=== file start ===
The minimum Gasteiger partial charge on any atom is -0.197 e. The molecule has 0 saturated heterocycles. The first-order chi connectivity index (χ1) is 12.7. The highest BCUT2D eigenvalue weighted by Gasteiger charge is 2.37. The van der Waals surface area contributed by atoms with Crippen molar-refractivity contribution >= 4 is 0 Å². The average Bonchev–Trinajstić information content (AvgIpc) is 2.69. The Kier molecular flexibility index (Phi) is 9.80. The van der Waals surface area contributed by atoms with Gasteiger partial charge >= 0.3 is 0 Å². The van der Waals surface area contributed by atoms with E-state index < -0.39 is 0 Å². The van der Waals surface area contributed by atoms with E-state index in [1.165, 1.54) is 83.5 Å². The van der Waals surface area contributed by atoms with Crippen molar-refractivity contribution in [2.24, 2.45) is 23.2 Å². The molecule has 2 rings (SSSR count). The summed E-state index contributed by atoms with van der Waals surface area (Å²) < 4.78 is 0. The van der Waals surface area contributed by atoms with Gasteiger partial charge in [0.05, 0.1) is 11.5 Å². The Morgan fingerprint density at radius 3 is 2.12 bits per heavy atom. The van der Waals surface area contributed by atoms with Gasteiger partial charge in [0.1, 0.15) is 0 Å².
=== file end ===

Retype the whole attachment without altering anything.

The minimum Gasteiger partial charge on any atom is -0.197 e. The molecule has 0 saturated heterocycles. The first-order chi connectivity index (χ1) is 12.7. The highest BCUT2D eigenvalue weighted by Gasteiger charge is 2.37. The van der Waals surface area contributed by atoms with Crippen molar-refractivity contribution >= 4 is 0 Å². The average Bonchev–Trinajstić information content (AvgIpc) is 2.69. The Kier molecular flexibility index (Phi) is 9.80. The van der Waals surface area contributed by atoms with Gasteiger partial charge >= 0.3 is 0 Å². The van der Waals surface area contributed by atoms with E-state index < -0.39 is 0 Å². The van der Waals surface area contributed by atoms with E-state index in [1.165, 1.54) is 83.5 Å². The van der Waals surface area contributed by atoms with Crippen molar-refractivity contribution in [2.24, 2.45) is 23.2 Å². The molecule has 2 rings (SSSR count). The summed E-state index contributed by atoms with van der Waals surface area (Å²) < 4.78 is 0. The van der Waals surface area contributed by atoms with Gasteiger partial charge in [0.05, 0.1) is 11.5 Å². The Morgan fingerprint density at radius 3 is 2.12 bits per heavy atom. The van der Waals surface area contributed by atoms with Gasteiger partial charge in [0.1, 0.15) is 0 Å².